Other noisemakers III – Bag and small pipes, bellows adaptation.
My study of contemporary ethnic instruments continues with the iconic instrument of the Scottish Highlands, the Great Highland Bagpipe(GHB) and its lowland cousin, the Scottish smallpipe. The great highland bagpipe is known from Persia to Inverness, largely, I suspect, from the influence of the British colonial period, although skin-powered instruments have been around for eons. “Bagpipes” as a category, is a composite of a wide variety of wind instruments, diatonic or self-scaled with a small number of notes, like the great highland bagpipe, border pipes, parlour pipes and smallpipes, or chromatic like the derived English Northumbrian pipes and the Irish Uilleann (pronounced “ee-lan”) pipes. The Irish Uilleann pipes are perhaps the most complex, both in design and in play.
They all have the same fundamental character however, having a melody chanter, or flute, and a number of tuned drones, all powered by the air-filled bladder, either of hide or synthetic construction these days. The bag is inflated either by way of a blowpipe or bellows. The smaller pipes like the Scottish smallpipe and the Uilleann typically are powered by bellows.
The great highland bagpipe is well known, of course, around the world, due to the popularity of pipe bands from all over. The smaller instruments, typically more a “parlour” instrument, are less well known commonly, although most people will instantly recognse their sound as being familiar when they hear it.
My study instruments are below:
My great highland bagpipe – a McCallum P3 set with a bit of ornamentation and a McC2 solo chanter, and powered by bellows, using a Dunfion bellows adaptor.
The bellows on a GHB is practical for me, based on my age, overall health and state of ability. It takes no small amount of diaphram strength and endurance to maintain bag pressure for the GHB, something a younger piper can develop more easily over time. Since I also work with a set of Scottish Smallpipes on bellows, it makes sense for me to be consistent in this regard. Both pipe sets can be mouth blown. On the bellows, both sets use synthetic, rather than cane reeds, primarily because the bellows air is dry, and the cane reeds need moisture to maintain their tone. Cane reeds dry out fairly quickly on bellows.
UPDATE: Since there’s been some interest in the bellows adaptation, here are a couple of detail photos of the Dunfion smallpipes bellows adaptor when used on a GHB. The adaptor kit from Dunfion includes the right angle “thistle” piece that goes into the blowhole and the long hard tube that friction fits (slightly tapered) into the “Thistle”. The flexible plastic tube is usually supplied with the bellows. The bellows I’m using is a common Pakistani type sold on Ebay and from some makers and vendors (it’s what Dunfion uses, although I got mine from Ebay). A modification I made, which requires a small lathe and care, is to open the bellows’ air intake valve to a wider diameter, to facilitate more air more quickly on the expansion stroke. This was a benefit on both pipes (I have separate bellows for each). The valve body, tho painted black, is wood of a rosewood type, so the opening of the throat of the valve has to done carefully to avoid cracking the valve body. Care must be taken to not make the throat opening so large that the valve flap doesn’t seal. The bellows should be of fairly good capacity. Smallish ones may not porvide enough air.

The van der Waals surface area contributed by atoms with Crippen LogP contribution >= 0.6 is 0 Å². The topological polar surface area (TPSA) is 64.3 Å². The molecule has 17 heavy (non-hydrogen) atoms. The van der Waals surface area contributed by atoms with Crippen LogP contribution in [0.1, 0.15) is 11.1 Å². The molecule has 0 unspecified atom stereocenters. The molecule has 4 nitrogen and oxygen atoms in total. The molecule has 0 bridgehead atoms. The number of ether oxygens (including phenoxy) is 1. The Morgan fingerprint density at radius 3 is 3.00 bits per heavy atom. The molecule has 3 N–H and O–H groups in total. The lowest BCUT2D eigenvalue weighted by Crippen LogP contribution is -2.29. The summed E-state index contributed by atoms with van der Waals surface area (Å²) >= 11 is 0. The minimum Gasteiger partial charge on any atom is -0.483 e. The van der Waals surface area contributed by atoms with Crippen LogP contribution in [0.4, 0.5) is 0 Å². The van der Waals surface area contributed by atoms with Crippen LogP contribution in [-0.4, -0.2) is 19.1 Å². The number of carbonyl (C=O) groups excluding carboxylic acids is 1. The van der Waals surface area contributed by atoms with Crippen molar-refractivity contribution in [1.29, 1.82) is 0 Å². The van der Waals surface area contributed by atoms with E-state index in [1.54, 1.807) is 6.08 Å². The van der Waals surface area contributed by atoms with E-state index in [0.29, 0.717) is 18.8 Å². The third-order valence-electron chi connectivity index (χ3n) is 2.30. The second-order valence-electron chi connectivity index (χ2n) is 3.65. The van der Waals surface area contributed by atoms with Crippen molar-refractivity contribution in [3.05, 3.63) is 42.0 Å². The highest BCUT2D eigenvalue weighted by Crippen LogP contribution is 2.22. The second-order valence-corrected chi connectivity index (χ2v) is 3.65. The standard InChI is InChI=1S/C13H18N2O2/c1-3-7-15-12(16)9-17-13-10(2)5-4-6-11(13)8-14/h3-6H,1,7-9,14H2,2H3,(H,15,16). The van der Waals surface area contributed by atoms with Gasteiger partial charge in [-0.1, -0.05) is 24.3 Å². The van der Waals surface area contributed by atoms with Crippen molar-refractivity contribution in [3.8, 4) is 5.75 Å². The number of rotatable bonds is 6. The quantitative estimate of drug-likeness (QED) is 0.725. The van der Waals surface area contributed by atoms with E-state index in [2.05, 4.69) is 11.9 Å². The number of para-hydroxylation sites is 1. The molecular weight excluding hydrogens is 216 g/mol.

Since the Dunfion adaptor is designed for smallpipes, it takes a fair amount of wrap to fit the blowhole. I used a heavy waxed yarn wrap, then a teflon wrap to contain the yarn. Moisture traps are not needed with bellows and I left the internal air valve in. Once set up, it’s as stable as any pipe fitting. I approached McCallum about a custom adaptor for standard GHB hole sizes, but they weren’t interested. I think there may be a niche market for a maker that wants to make up a bellows kit for a GHB. I’ve seen some older pipers give up their pipes because of failing ability to blow. This would keep many playing longer. It takes a bit to learn a modified rhythm with the bellows pumping, mostly for managing the right hand due to the motion, but its not too difficult, and your diaphragm will thank you. As nothing is changed on the bag fitting, other than the moisture trap (if you use one), switching back to a blowpipe is just pulling out the “thistle” and putting the blowpipe back in. The moisture trap could be left in if its dry and doesn’t interfere with the bellows air flow. You will have to change to a synthetic reed, however. Since I use drones with synthetic reeds on them, I’m not sure if drones with cane reeds will have a problem with drying out or not. I suspect they will.
Below are my Scottish Smallpipes, a basic Dunfion set from the Isle of Arran, Scotland. These are a two-drone set in A. The A tuning keeps the fingering consistent with the GHB and GHB practice chanters. As I get further along with the smallpipes, I can see a little fancier 3-drone set in my future. Both of the sets are made from a Delrin resin commonly known as “polypenco” – a very hard stable acetyl plastic that has excellent sound characteristics and almost none of the bad habits of more traditional Blackwood sets. They’re much less expensive too.
With the GHBs, I try to choose my practice times carefully – they are loud. High A on the GHBs will make your ears bleed if you’re indoors! Plugs are a necessity. The practice chanter and the smallpipes are much less intrusive.
Following are a few Youtube videos of the Scottish smallpipes, Northumbrian and the Uilleann pipes for your pleasure.
Scottish smallpipes – Jonathan Warner
Northumbrian pipes – a reel by Celia
The haunting sound of the Uilleans – Davy Spillane – Caoineadh Cu Chulainn Uilleann Pipes
Tiarnan Ó Duinnchinn. You can hear the various drones come in during the piece.